Comments

  1. says

    Great shot, you really are nailing the photos especially well the last few weeks! I can see that the election has brought out a purpose in you.

    Abe is set to win on a message that he will fix the 20+ year old economic crisis, did nobody ask him why he didn’t bother doing exactly that when he was in power a few years ago? The situation was grim then and thanks to him as well, things have gotten worse… 空約束 is the word I’m looking for :-)

    • says

      Thank you very much. Yes, I guess it has. Or at the very least it has caused me to see things a little differently.

      Couldn’t agree more. His claims are laughable, aren’t they? Yet huge numbers of people voted for him and his party. Proving, I guess, that whilst his words are indeed empty promises, they are obviously seen as less emptier than those of his rivals. What a thoroughly depressing situation…

      • MrSatyre says

        Wow, sounds a lot like someone who won a major election recently. Words always speak louder than action in politics these days, it seems.

        Anyway, what are all the chairs for? Do voters tend to wait seated before voting (or after) in Japan?

        • says

          I’m not sure to be honest, as I wasn’t allowed in. But from what I could see, they had simply been laid out that way to direct people towards the exit.

    • says

      Cheers! Yes, it was. In fact pretty much all the shots since early November have been. I’m very happy with it!

  2. Willy says

    Those bulky winter coats certainly make for a grim site election or otherwise. And now that the outcome has come out, an even grimmer winter…
    We never may know which wing is right, but it is doubtful if it is the right wing.

    • says

      That’s certainly my opinion. But yeah, it’s hard to see things getting anything but worse. The people who created the mess Japan finds itself in have been put back in power. The only blessing of sorts is that Abe won’t be PM for long.

      • Willy says

        Certainly, a quick turnaround in J-politics.. well that nimble footedness used to be a cornerstone of the country’s economic might.. but only remains as a flaccid shadow of former glory these days… nobody knows where all the managers went… or whether they were just sucked under as the rest of the world caught up. We seem to be able to watch these things unfold all over the place as the years pile up… history, etc…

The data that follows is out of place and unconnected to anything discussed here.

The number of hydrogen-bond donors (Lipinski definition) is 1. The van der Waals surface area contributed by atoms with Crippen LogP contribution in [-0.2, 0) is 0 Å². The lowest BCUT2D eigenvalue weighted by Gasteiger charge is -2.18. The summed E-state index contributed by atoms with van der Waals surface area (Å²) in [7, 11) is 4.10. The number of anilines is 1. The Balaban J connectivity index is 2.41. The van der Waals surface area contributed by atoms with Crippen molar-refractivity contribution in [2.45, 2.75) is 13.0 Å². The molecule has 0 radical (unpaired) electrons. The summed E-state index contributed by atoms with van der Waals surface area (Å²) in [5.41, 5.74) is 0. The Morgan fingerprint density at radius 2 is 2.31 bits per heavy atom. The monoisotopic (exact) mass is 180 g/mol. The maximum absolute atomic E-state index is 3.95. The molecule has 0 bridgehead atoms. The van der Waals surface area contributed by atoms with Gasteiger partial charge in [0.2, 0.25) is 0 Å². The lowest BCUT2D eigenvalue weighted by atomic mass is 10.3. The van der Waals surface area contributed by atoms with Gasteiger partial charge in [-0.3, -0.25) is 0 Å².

3. says

    So Abe is now the new PM? (for some odd, latent reason, a line from an old Who song, “Meet the new boss. Same as the old boss.” runs through the mind). Japan seems destructively bent on being culturally, economically and politically by-passed and regulated to irrelevance by keeping to the past and those who wish to maintain a status quo that has long outlived its need.

    On a micro level, had a younger Japanese couple drop by yesterday to buy some of our grown son’s childhood books. In the chit-chat the wife said she was a Japanese professor at a college in southern Pennsylvania . Asked her about her class size and she said the number of student enrolling in Japanese language courses is noticeable lower.

    • says

      Yes, a sign (if it were needed) that Japan really is going backward. A retreat that Abe will only accelerate. One that is clearly being noticed outside the country too if the woman’s class sizes are anything to go by.

      What’s even worse is that it really is hard to see anything changing in the coming years. Even after everything that has happened in Japan, nuclear power appears to have played a surprisingly minor role in regards voting. If an event of such proportions doesn’t result in a shift in direction, it’s hard to know what will…

  4. says

    Now Aso is back, it is becoming clear: A lot of bickering with China to whip up national support and still no solution for the 20 year old LDP created economical crisis, what a joke at the expense of the Japanese people….

    • says

      Yeah, a sorry state of affairs that just keeps getting worse…

      My only hope — although the appointment of Aso somewhat contradicts it — is that since winning, Abe has been scaling back some of the nationalistic rhetoric. Even if it’s just for pragmatic reasons, it’s slightly reassuring. About the only that is mind you…

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